Here's who would win in a dogfight between Russia and the US's top fighter jets

Russia’s Air Force recently grabbed the international spotlight with its bombing campaign in support of Syria’s Bashar Al-Assad, but how does it stack up against the world’s greatest Air Force?

During Russia’s stint in Syria, four of their latest and greatest Su-35 Flanker jets flew sorties just miles from the only operational fifth-generation fighter jet in the world, the US’s F-22 Raptor.

Given the fundamental differences between these two top-tier fighter jets, we thought it would be fun to take a look at the technical specifications and find out which fighter would win in a head-to head matchup.

F-22 Specifications

Getty Images

Max Speed: 1,726 mph
Max Range: 1,840 miles
Dimensions: Wingspan: 44.5 ft Length: 62 ft Height: 16.7 ft
Max Takeoff Weight: 83,500 lb
Engines: Two F119-PW-100 turbofan engines with two-dimensional thrust vectoring nozzles
Armament: One M61A2 20-millimetre cannon with 480 rounds, internal side weapon bays carriage of two AIM-9 infrared (heat seeking) air-to-air missiles, and internal main weapon bays carriage of six AIM-120 radar-guided air-to-air missiles (air-to-air load out) or two 1,000-pound GBU-32 JDAMs and two AIM-120 radar-guided air-to-air missiles (air-to-ground loadout).

Source: Af.mil

Manoeuvrability

Montage showing the different phases of an acrobatic manoeuvre performed by a Sukhoi Su-35 piloted by Sergey Bogdan at the 2013 Paris Air Show.

Russia based the Su-35 on the rock solid Su-27 platform, so it's status as a 'supermaneuverable' fighter is a matter of fact.

Russian pilots familiar with previous generations of the Sukhoi jet family's thrust vectoring capabilities have carried out spectacular feats of acrobatic flight, like the 'Pugachev's Cobra.'

On the other hand, the F-22 has a great thrust-to-weight ratio and dynamic nozzles on the turbofan engines. These mobile nozzles provide the F-22 with thrust vectoring of its own, but they had to maintain a low profile when designing them to retain the F-22's stealth edge.

Most likely, the Su-35 could out-manoeuvre the F-22 in a classic dogfight.

Electronic Warfare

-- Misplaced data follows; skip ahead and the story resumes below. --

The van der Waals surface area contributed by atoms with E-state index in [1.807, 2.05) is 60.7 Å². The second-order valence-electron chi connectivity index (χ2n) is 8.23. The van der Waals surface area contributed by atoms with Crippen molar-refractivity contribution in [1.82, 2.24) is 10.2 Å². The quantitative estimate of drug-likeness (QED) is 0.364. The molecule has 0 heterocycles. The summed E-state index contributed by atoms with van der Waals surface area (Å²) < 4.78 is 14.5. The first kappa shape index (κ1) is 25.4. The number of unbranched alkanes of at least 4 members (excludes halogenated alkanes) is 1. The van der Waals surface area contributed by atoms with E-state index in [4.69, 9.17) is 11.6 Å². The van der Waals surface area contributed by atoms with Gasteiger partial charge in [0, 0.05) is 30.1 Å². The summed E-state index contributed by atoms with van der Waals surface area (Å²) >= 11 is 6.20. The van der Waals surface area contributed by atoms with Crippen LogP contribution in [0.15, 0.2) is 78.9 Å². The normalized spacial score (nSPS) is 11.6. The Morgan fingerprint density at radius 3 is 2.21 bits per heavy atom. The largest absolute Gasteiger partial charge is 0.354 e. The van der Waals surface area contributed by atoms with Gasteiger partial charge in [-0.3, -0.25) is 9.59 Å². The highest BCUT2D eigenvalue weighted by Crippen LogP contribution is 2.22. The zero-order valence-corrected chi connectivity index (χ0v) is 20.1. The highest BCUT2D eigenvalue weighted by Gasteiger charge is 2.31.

F-22 deploys flares

Both Russia and the US classify their most up-to-date electronic warfare capabilities, but it should be assumed that they are both state-of-the-art and nearly equal in efficacy.

Firepower

Picture: Getty Images

Both planes are equipped with state-of-the art missiles capable of shooting each other out of the sky. The Su-35's need to carry ordinance outside the fuselage is a slight disadvantage, but in general, the first plane to score a clean hit will win.

The Su-35 can carry 12 missiles, while the F-22 carries just eight, but as Justin Bronk from the Royal United Services Institute notes in an interview with Hushkit.net, the Su-35 usually fires salvos of six missiles with mixed seekers, meaning the 12 missiles only really provide two credible shots.

The F-22 could engage the Su-35 from further away as it is harder to detect due to its stealth advantage, so it could potentially make more economical use of its missiles.

Stealth

A US Air Force F-22 Raptor flies over the Arabian Sea in support of Operation Inherent Resolve, Jan. 27, 2016.

This is where things get interesting: In the arena of stealth, the F-22 is head-and-shoulders above any other operational jet in the world right now.

For perspective, the Su-35's radar cross section (area visible to radars) is between one and three square meters, or about the size of a large dinner table. The F-22's radar cross section is about the size of a marble.

As Justin Bronk notes:

'Whilst the Su-35 does have the hypothetical capability to detect the F-22 at close ranges using its IRST (Infa-Red Search and Tracking) and potentially the Irbis-E radar, both sensors would have to be cued to focus on exactly the right part of sky to have a chance of generating a target track. By contrast, the F-22 will know exactly where the Su-35 is at extremely long range and can position for complete control of the engagement from the outset with superior kinematics.'

Conclusion: USA.

An F-22 Raptor pilot from the 95th Fighter Squadron based at Tyndall Air Force Base, Fla., gets situated in his aircraft

So the F-22 and the Su-35 prove to be two planes of significantly different talents. The Su-35 carries more missiles, can fly further, and is significantly cheaper. The Su-35 is a re-working of earlier Sukhoi models that are proven to be effective in traditional dogfighting.

But the F-22 wants no part in traditional dogfighting. Battles that occur when the two planes are within visual range of each other seem to favour the Russian jet, but importantly, battles begin beyond visible range.

A single Su-35 simply stands little chance against a similar number of F-22s because the US jets employ far superior stealth technology.

F-22 pilots need not worry about out-turning or out-foxing the agile Su-35, as they could find and target the aircraft from much further away and end the dogfight before it really starts.

Additionally, the US Air Force trains F-22 pilots to some of the highest standards in the world.

Historically, US-made planes have battered Russian-made ones, and the newest generation of US warplanes reimagines aerial combat in such a way that future pilots won't even have to get their hands dirty to deter or defeat the enemy.

NOW WATCH: Briefing videos

Business Insider Emails & Alerts

Site highlights each day to your inbox.

Follow Business Insider Australia on Facebook, Twitter, LinkedIn, and Instagram.